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Five-year fixed mortgage below three per cent
Apr 10, 2014
There’s nothing like getting the spring market going with a mortgage rate reduction under the three-per-cent threshold. Newspaper headlines a few weeks ago announced BMO is offering a five-year, fixed-rate mortgage of 2.99 per cent. As expected, other financial institutions followed suit with their own below three per cent offerings. 
The under three-per-cent rate was justified on the basis that bond yields have been coming down. Also not surprising is that banks are fighting for market share, especially with a slow start this year in housing sales in many markets due to winter’s icy grip keeping spring buried under snow.
Interestingly enough, a report from the same bank that grabbed the national spotlight at the end of March, hints that it may be the last hurrah for some time to get such an attractive fixed rate. 
BMO’s chief economist Douglas Porter thinks an improving U.S. economy, as well as bond yields that will rise along with accelerated growth, will inevitably put pressure on fixed borrowing costs. Next year is widely anticipated to be the year that both the U.S. Federal Reserve and the Bank of Canada raise interest rates.
The report entitled, Mortgage Choices: The Fix(ed) is In, explained how as bond yields rise, the cost of funds for lenders also rises; therefore, putting upward pressure on consumer and business borrowing costs. This also includes long-term mortgage rates. So even if variable rates take some time to climb, the BMO report forecasts we may again not see such low fixed rates anytime soon.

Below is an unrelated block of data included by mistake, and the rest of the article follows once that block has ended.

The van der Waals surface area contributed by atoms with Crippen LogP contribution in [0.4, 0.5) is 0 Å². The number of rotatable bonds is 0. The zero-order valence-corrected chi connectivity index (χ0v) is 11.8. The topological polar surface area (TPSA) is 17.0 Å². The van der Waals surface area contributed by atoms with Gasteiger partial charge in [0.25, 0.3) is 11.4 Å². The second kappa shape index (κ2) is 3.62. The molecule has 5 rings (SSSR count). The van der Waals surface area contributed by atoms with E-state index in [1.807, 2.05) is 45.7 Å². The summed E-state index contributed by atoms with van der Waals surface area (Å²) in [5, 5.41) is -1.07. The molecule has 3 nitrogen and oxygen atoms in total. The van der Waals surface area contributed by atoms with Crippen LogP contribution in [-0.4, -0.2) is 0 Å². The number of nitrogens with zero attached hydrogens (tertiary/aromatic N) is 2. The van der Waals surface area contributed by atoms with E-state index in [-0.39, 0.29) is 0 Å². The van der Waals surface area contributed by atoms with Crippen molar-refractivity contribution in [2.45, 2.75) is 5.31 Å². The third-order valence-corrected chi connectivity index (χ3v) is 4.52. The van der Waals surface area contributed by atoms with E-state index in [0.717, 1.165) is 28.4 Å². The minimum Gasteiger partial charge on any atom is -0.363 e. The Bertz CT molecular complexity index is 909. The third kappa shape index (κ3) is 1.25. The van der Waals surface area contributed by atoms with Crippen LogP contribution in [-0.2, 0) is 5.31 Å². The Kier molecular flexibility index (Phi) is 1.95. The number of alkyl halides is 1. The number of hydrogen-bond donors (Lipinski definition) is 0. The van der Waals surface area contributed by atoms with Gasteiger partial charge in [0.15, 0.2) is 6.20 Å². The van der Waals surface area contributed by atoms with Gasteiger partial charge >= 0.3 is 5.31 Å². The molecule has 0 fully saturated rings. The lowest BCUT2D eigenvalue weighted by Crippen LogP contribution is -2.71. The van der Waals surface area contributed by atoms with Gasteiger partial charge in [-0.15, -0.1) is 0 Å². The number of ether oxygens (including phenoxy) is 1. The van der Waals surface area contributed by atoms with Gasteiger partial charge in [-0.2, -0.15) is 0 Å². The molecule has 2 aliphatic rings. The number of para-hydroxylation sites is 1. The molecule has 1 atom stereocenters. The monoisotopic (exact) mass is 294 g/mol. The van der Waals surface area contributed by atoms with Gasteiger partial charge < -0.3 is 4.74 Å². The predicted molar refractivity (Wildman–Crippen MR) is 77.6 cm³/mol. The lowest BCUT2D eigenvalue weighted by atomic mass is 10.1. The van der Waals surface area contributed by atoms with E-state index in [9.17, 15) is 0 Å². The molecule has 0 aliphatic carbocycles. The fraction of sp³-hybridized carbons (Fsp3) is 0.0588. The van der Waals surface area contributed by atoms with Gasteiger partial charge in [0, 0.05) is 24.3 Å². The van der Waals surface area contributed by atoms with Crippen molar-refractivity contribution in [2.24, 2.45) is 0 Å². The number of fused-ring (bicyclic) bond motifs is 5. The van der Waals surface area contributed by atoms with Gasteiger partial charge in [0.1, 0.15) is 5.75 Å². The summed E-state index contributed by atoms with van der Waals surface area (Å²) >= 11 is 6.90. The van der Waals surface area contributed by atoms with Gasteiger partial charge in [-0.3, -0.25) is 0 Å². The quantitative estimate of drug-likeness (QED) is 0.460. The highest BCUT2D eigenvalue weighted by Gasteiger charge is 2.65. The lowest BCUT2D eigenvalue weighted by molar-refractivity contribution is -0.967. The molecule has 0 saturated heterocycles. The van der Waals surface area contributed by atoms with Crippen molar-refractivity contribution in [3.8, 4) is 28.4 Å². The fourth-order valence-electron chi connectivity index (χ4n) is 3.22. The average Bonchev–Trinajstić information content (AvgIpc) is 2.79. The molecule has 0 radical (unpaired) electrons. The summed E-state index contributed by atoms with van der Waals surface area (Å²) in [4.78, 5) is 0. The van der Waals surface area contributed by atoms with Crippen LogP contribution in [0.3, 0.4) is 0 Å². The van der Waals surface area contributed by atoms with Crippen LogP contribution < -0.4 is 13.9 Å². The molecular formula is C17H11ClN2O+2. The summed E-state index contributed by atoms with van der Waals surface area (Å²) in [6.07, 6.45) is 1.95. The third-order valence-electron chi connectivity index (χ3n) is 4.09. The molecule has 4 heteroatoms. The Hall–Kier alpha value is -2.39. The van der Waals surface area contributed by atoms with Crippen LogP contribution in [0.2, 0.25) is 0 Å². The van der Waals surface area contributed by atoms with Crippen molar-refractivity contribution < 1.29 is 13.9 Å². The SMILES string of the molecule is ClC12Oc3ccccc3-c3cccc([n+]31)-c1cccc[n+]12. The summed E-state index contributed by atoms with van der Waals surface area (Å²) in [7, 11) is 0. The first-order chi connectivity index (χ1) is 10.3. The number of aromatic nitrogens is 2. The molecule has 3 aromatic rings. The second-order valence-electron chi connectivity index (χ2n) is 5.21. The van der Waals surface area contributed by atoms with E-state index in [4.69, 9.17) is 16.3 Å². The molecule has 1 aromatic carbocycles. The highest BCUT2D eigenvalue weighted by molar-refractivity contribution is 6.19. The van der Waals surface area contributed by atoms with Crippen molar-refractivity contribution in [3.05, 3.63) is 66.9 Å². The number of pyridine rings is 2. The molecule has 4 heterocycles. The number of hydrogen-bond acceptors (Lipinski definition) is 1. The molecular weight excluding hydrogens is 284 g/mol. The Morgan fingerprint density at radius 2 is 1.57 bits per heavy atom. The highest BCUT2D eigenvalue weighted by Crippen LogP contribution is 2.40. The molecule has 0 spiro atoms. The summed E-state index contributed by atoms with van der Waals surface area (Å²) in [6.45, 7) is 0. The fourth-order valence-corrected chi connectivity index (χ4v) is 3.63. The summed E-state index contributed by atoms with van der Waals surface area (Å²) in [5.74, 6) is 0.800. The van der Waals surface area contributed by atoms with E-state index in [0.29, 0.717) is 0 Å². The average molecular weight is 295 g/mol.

Speaking to buyers giving serious consideration to opting for a fixed rate over variable, the Report states: “For those who don’t have much financial flexibility, and would run into difficulty from a pronounced upswing in interest rates (typically first-time buyers), any potential extra cost for peace of mind now appears to be a price well worth paying.”
The Canadian Association of Accredited Mortgage Professionals (CAAMP) released research earlier this year on Canadian consumer sentiment regarding taking on a mortgage and debt. Here are some of the highlights of this survey conducted by Maritz Research:
• Eigthy per cent agree mortgages are good debt.
• Eighty-four per cent say real estate is a good long-term investment.
• Sixty-nine per cent are optimistic about the economy over the next 12 months.
Most Canadians are expecting more stability or slower growth in house prices.  Optimism in expecting higher house prices over lower ones is the highest in Alberta (more than double the respondents expect increases over those who expect decreases) and B.C. The lowest expectations are in Atlantic Canada and Ontario.
Another important issue covered in this survey was how Canadians feel about homeownership. When asked to choose the emotions that best represented how they feel, three out of four respondents said they are comfortable, while one-half said they are content. One in four said they are secure and/or happy. Only one in 10 or fewer indicated negative emotions, such as stuck or stressed.
A home is the largest investment made by most Canadians in their lifetime. Real estate markets are local, so be sure to call your REALTOR® and a local mortgage broker about what mortgage you qualify for and what your options are with regard to a fixed- or variable-rate mortgage.  You need to be talking to the professionals who can give you the advice you need,  so that you will be comfortable with the “good” debt you take on when buying a home.